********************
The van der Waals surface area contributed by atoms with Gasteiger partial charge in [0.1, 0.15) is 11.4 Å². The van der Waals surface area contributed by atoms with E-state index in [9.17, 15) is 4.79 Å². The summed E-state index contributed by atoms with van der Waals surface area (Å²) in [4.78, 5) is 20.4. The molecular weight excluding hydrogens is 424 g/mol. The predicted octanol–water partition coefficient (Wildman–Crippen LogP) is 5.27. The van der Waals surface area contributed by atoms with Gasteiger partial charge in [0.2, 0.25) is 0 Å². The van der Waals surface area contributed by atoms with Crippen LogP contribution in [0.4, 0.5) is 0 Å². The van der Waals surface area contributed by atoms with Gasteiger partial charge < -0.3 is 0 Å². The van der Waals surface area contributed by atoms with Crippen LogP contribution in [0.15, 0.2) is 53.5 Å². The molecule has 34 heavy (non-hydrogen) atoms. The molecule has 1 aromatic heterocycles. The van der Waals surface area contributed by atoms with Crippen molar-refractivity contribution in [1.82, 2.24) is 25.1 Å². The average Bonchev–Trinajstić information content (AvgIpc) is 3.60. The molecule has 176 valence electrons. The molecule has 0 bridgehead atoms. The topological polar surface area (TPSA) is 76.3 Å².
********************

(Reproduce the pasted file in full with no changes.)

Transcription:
The van der Waals surface area contributed by atoms with Gasteiger partial charge in [0.1, 0.15) is 11.4 Å². The van der Waals surface area contributed by atoms with E-state index in [9.17, 15) is 4.79 Å². The summed E-state index contributed by atoms with van der Waals surface area (Å²) in [4.78, 5) is 20.4. The molecular weight excluding hydrogens is 424 g/mol. The predicted octanol–water partition coefficient (Wildman–Crippen LogP) is 5.27. The van der Waals surface area contributed by atoms with Gasteiger partial charge in [0.2, 0.25) is 0 Å². The van der Waals surface area contributed by atoms with Crippen LogP contribution in [0.4, 0.5) is 0 Å². The van der Waals surface area contributed by atoms with Gasteiger partial charge < -0.3 is 0 Å². The van der Waals surface area contributed by atoms with Crippen LogP contribution in [0.15, 0.2) is 53.5 Å². The molecule has 34 heavy (non-hydrogen) atoms. The molecule has 1 aromatic heterocycles. The van der Waals surface area contributed by atoms with Crippen molar-refractivity contribution in [1.82, 2.24) is 25.1 Å². The average Bonchev–Trinajstić information content (AvgIpc) is 3.60. The molecule has 176 valence electrons. The molecule has 0 bridgehead atoms. The topological polar surface area (TPSA) is 76.3 Å².